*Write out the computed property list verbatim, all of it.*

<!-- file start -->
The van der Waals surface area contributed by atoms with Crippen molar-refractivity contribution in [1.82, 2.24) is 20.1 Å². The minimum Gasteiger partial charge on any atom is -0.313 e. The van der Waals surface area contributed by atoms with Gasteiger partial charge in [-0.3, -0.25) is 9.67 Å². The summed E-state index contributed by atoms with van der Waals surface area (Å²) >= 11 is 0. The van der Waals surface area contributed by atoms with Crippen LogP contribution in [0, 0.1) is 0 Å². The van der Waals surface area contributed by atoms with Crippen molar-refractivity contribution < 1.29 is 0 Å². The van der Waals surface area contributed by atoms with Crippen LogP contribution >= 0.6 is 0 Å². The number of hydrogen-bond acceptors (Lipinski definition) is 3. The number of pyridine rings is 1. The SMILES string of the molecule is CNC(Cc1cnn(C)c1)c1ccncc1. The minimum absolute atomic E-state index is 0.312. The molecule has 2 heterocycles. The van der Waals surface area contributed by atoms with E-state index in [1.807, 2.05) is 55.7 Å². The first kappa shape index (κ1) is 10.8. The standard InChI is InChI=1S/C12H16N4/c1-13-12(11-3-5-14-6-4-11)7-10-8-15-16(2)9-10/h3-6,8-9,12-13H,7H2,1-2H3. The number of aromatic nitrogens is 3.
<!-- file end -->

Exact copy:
The van der Waals surface area contributed by atoms with Crippen molar-refractivity contribution in [1.82, 2.24) is 20.1 Å². The minimum Gasteiger partial charge on any atom is -0.313 e. The van der Waals surface area contributed by atoms with Gasteiger partial charge in [-0.3, -0.25) is 9.67 Å². The summed E-state index contributed by atoms with van der Waals surface area (Å²) >= 11 is 0. The van der Waals surface area contributed by atoms with Crippen LogP contribution in [0, 0.1) is 0 Å². The van der Waals surface area contributed by atoms with Crippen molar-refractivity contribution < 1.29 is 0 Å². The van der Waals surface area contributed by atoms with Crippen LogP contribution >= 0.6 is 0 Å². The number of hydrogen-bond acceptors (Lipinski definition) is 3. The number of pyridine rings is 1. The SMILES string of the molecule is CNC(Cc1cnn(C)c1)c1ccncc1. The minimum absolute atomic E-state index is 0.312. The molecule has 2 heterocycles. The van der Waals surface area contributed by atoms with E-state index in [1.807, 2.05) is 55.7 Å². The first kappa shape index (κ1) is 10.8. The standard InChI is InChI=1S/C12H16N4/c1-13-12(11-3-5-14-6-4-11)7-10-8-15-16(2)9-10/h3-6,8-9,12-13H,7H2,1-2H3. The number of aromatic nitrogens is 3.